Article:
- The bitter melon will lose its bright, vibrant green colour during the boiling process / once it’s cooked and start to look kind of faded, pale green by the time it’s done. (To be honest it’s not a very appealing colour lol).
- After about a half hour, you can check if the bitter melon is done cooking when you put a fork into the melon and it goes in and shakes out easily / smoothly. If it gets stuck or isn’t a smooth pierce, then it needs more time.
- At this point my mom would scoop balls of the extra ground pork stuffing into the boiling water to cook it as additional meat for your soup (if the water stops boiling as you add extra pork in, pop the heat back up for a bit).
- You may also notice the water will get sucked up during the cooking process so you may want to top up your water before the next few steps (including seasoning). This is why my mom waits to add the seasoning because she usually needs to top up more water for more broth first.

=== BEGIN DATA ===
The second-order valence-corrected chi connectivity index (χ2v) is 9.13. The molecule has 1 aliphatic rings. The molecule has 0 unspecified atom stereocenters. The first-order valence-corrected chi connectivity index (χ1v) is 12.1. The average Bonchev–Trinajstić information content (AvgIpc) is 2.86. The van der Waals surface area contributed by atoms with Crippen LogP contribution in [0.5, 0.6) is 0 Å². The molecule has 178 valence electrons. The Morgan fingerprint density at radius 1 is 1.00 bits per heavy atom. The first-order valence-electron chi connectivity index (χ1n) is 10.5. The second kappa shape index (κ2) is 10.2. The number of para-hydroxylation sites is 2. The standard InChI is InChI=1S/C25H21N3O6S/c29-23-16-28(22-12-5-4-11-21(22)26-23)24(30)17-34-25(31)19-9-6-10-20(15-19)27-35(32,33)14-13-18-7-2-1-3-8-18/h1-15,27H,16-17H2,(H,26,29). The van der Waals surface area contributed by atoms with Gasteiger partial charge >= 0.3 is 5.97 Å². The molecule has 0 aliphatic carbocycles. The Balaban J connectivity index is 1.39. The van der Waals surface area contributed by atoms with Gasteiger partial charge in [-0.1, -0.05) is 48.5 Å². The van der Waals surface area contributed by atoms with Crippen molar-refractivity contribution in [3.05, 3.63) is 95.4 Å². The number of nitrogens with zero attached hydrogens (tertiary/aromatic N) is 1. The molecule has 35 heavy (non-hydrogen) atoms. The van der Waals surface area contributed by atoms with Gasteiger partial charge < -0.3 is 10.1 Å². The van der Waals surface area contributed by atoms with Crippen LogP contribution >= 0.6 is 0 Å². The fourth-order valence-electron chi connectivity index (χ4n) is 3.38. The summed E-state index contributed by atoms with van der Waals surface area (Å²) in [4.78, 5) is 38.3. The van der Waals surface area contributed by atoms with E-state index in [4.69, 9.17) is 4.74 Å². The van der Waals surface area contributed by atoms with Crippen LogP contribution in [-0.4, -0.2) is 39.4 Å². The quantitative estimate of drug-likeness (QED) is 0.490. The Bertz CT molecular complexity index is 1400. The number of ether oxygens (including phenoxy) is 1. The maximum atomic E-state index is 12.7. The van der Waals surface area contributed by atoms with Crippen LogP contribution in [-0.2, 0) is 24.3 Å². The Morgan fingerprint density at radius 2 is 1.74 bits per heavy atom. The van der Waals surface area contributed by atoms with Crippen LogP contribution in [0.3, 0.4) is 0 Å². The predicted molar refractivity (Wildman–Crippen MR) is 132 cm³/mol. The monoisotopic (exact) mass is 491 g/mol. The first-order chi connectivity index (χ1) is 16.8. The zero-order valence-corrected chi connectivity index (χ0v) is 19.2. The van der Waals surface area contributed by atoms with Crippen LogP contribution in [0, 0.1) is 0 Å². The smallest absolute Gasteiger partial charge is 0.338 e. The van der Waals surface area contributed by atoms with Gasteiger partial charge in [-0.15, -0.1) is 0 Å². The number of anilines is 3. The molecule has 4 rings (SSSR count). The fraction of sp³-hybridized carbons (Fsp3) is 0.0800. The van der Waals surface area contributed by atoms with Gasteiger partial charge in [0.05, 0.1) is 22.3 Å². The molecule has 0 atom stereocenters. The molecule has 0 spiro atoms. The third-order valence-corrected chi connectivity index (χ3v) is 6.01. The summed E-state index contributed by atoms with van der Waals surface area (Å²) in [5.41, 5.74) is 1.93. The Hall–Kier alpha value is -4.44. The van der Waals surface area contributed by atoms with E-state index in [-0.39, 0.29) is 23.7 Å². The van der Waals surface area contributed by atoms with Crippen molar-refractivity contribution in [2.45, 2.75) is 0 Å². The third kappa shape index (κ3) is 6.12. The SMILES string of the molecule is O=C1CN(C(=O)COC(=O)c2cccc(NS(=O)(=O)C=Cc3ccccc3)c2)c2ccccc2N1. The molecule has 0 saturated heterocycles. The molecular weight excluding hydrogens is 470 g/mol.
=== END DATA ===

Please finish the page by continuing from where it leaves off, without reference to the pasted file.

- After a few minutes cooking the extra pork (if you do this step, or if you used up all your pork in the bitter melon then skip that step), now you would add seasoning.
- My mom’s seasoning for this canh is a little MSG, a little salt, a little sugar, and a little fish sauce, let it mix with the broth, take a sip and see what you think, then adjust flavours depending on what you you’d like more of. This is where my mom’s no-measurement cooking might not help you, but basically try pinches and splashes of the above mentioned items and eventually you’ll get to a taste that you like, lol (or maybe not, because the bitterness of the melon does seep into the broth as well and that may be not be a taste you have acquired yet!)